It's not every restaurant you hear the title and think "Hell yeah, I wanna eat both things in the name of that restaurant."
This should-you-eat-the-name exercise goes over much better at Olive & Lamb, newly opened on the corner of Lowry and University in northeast Minneapolis. The Mediterranean joint is a refreshing replacement for the space formerly occupied by Marina Grill & Deli, which functioned as something of a catch-all: lamb, hummus, kebabs, sure, but also tuna melts, cheeseburgers, and a Reuben.
Olive & Lamb -- comfortable going by "O & L," according to signage on the building -- has a shorter menu, and is more strictly and consciously Mediterranean. It's also brighter, more modern, and more ambitious.
One more thing: It's delicious.
Because you probably will as a diner, let's start with that falafel, a gloriously fried crusty marvel that bursts open to reveal a pistachio-colored center. (Look closely, and you'll notice this bad boy is somehow even colorful on the outside.) You should dip it in the equally breezy yogurt sauce, but it's fluffy enough to get by on its own.
Some fried foods come with a dose of guilt. This one tastes like you're huffing an herb garden. Get two orders.
Now let's talk about the aforementioned lamb, the "L" in this restaurant's title. The slow-spinning shawarma rig is a signature of any Mediterranean spot, though not all of them know how to keep the meat crispy without drying it out.
A lamb burger -- gyro meat piled atop a beef patty -- suggests these folks certainly know their way around a rotisserie, and the perfectly juicy medium rare cowstuff underneath speaks well of the grill. The bun was nice and squishy without being a pushover; waffle-cut sweet potato fries on the side didn't have a lot going on. (In hindsight, we should've inquired about sauce options.)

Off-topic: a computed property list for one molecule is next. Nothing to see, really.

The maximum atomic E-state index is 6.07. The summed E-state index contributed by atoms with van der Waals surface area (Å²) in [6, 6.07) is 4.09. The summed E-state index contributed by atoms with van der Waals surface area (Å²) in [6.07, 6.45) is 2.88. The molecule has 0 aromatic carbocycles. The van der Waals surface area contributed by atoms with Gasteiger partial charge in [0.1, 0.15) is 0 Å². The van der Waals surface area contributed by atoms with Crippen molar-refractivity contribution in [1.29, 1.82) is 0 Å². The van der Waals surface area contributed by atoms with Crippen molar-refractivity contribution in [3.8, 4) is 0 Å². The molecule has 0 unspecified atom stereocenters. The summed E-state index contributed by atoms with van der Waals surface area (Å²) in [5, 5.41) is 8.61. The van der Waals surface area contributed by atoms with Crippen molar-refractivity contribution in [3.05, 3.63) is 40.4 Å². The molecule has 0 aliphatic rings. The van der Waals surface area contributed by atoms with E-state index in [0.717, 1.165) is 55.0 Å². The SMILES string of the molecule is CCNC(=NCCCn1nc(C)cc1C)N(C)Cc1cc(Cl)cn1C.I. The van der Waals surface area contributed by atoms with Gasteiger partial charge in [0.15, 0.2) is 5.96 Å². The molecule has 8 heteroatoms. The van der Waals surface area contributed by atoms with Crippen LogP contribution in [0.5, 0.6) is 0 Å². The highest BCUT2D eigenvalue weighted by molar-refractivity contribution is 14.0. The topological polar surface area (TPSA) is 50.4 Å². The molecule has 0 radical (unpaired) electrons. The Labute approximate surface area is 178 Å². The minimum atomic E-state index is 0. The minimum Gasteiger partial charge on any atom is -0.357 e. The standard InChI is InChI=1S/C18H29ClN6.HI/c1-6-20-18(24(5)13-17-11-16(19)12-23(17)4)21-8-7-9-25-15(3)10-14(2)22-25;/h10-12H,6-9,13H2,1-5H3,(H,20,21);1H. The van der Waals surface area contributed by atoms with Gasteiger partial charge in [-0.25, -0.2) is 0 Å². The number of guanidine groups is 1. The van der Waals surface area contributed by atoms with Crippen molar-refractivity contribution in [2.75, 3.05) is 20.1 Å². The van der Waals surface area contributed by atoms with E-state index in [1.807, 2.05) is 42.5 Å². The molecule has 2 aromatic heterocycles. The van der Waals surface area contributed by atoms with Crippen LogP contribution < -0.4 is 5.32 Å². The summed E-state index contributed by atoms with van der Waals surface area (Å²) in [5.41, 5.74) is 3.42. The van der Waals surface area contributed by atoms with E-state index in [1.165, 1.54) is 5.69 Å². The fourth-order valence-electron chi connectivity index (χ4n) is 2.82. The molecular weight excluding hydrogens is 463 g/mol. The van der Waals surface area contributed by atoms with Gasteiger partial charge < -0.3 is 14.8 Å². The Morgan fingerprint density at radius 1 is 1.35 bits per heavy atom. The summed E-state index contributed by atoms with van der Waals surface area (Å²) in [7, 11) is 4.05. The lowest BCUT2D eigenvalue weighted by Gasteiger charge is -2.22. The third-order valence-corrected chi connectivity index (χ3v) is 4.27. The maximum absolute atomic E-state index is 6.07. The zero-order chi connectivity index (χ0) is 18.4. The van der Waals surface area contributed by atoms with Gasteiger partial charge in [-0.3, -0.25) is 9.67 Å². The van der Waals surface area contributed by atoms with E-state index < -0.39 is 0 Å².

Also impressive on the meat front was a blended combination kebab of beef and lamb, a perfectly spiced tubular animal-based food with more soul than a hot dog and more delicate texture than a sausage. Tomato and jalapeno accompaniments had been expertly scorched in parts, and basmati rice was just right, neither sticky nor stick-like. This dish rules.
As for other staples of spots like this, the tabbouleh was high on lemon and parsley -- one diner found it bright to the point of near-obnoxious -- making it more of a palate cleanser than a meal, and a creamy Persian chicken salad felt like it needed something to make it interesting.
Turns out it did: warm, wine-colored olives added a smooth depth to each bite they made it into. Our wish is that these titular olives would've shown up more often. Or that we would've found an unopened jar behind the restaurant.
A baklava dessert was simple and traditional, meaning we wanted to eat an entire baking sheet, each bite a sweet union of flaky dough, honey, and nuttiness. (Let your healthy friend opt for Greek yogurt and the one with a hardcore sweet tooth roll for Persian ice cream.)
A sign broadcasting that beer and wine are "coming soon" means Olive & Lamb is, indeed, quite different from its predecessor Marina. That was a deli counter. This is a restaurant, and the people working there seem overjoyed to be serving this stuff up. And if they're that happy, just imagine how you'll feel.
Olive & Lamb
2424 University Ave. NE, Minneapolis